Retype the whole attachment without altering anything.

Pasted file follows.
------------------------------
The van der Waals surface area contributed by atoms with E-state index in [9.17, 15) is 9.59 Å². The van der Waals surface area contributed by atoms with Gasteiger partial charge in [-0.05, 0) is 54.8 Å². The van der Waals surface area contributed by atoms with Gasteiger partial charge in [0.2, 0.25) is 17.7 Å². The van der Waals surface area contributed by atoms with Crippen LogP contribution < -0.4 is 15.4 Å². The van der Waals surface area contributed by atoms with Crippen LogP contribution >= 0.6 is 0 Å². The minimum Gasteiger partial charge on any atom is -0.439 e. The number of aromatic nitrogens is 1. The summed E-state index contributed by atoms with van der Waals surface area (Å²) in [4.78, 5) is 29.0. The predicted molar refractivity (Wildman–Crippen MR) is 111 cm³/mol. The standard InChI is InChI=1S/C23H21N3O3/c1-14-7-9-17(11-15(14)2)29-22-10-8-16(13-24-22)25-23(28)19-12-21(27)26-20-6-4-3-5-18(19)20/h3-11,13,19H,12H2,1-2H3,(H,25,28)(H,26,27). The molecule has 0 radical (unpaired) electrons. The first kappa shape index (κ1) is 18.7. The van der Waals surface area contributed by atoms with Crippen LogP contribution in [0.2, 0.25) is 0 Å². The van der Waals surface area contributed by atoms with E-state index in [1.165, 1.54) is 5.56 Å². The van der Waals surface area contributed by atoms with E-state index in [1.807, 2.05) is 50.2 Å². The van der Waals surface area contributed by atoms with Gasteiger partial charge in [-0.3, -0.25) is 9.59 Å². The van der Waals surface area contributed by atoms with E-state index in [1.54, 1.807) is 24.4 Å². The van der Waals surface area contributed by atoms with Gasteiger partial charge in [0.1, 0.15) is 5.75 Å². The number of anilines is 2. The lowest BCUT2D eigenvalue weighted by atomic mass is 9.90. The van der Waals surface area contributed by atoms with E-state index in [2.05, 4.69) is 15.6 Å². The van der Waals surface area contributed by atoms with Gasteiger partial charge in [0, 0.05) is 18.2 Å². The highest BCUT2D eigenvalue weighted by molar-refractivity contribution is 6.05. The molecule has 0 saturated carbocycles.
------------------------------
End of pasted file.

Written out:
The van der Waals surface area contributed by atoms with E-state index in [9.17, 15) is 9.59 Å². The van der Waals surface area contributed by atoms with Gasteiger partial charge in [-0.05, 0) is 54.8 Å². The van der Waals surface area contributed by atoms with Gasteiger partial charge in [0.2, 0.25) is 17.7 Å². The van der Waals surface area contributed by atoms with Crippen LogP contribution < -0.4 is 15.4 Å². The van der Waals surface area contributed by atoms with Crippen LogP contribution >= 0.6 is 0 Å². The minimum Gasteiger partial charge on any atom is -0.439 e. The number of aromatic nitrogens is 1. The summed E-state index contributed by atoms with van der Waals surface area (Å²) in [4.78, 5) is 29.0. The predicted molar refractivity (Wildman–Crippen MR) is 111 cm³/mol. The standard InChI is InChI=1S/C23H21N3O3/c1-14-7-9-17(11-15(14)2)29-22-10-8-16(13-24-22)25-23(28)19-12-21(27)26-20-6-4-3-5-18(19)20/h3-11,13,19H,12H2,1-2H3,(H,25,28)(H,26,27). The molecule has 0 radical (unpaired) electrons. The first kappa shape index (κ1) is 18.7. The van der Waals surface area contributed by atoms with Crippen LogP contribution in [0.2, 0.25) is 0 Å². The van der Waals surface area contributed by atoms with E-state index in [1.165, 1.54) is 5.56 Å². The van der Waals surface area contributed by atoms with E-state index in [1.807, 2.05) is 50.2 Å². The van der Waals surface area contributed by atoms with Gasteiger partial charge in [-0.3, -0.25) is 9.59 Å². The van der Waals surface area contributed by atoms with E-state index in [1.54, 1.807) is 24.4 Å². The van der Waals surface area contributed by atoms with Gasteiger partial charge in [0.1, 0.15) is 5.75 Å². The number of anilines is 2. The lowest BCUT2D eigenvalue weighted by atomic mass is 9.90. The van der Waals surface area contributed by atoms with E-state index in [2.05, 4.69) is 15.6 Å². The van der Waals surface area contributed by atoms with Gasteiger partial charge in [0, 0.05) is 18.2 Å². The highest BCUT2D eigenvalue weighted by molar-refractivity contribution is 6.05. The molecule has 0 saturated carbocycles.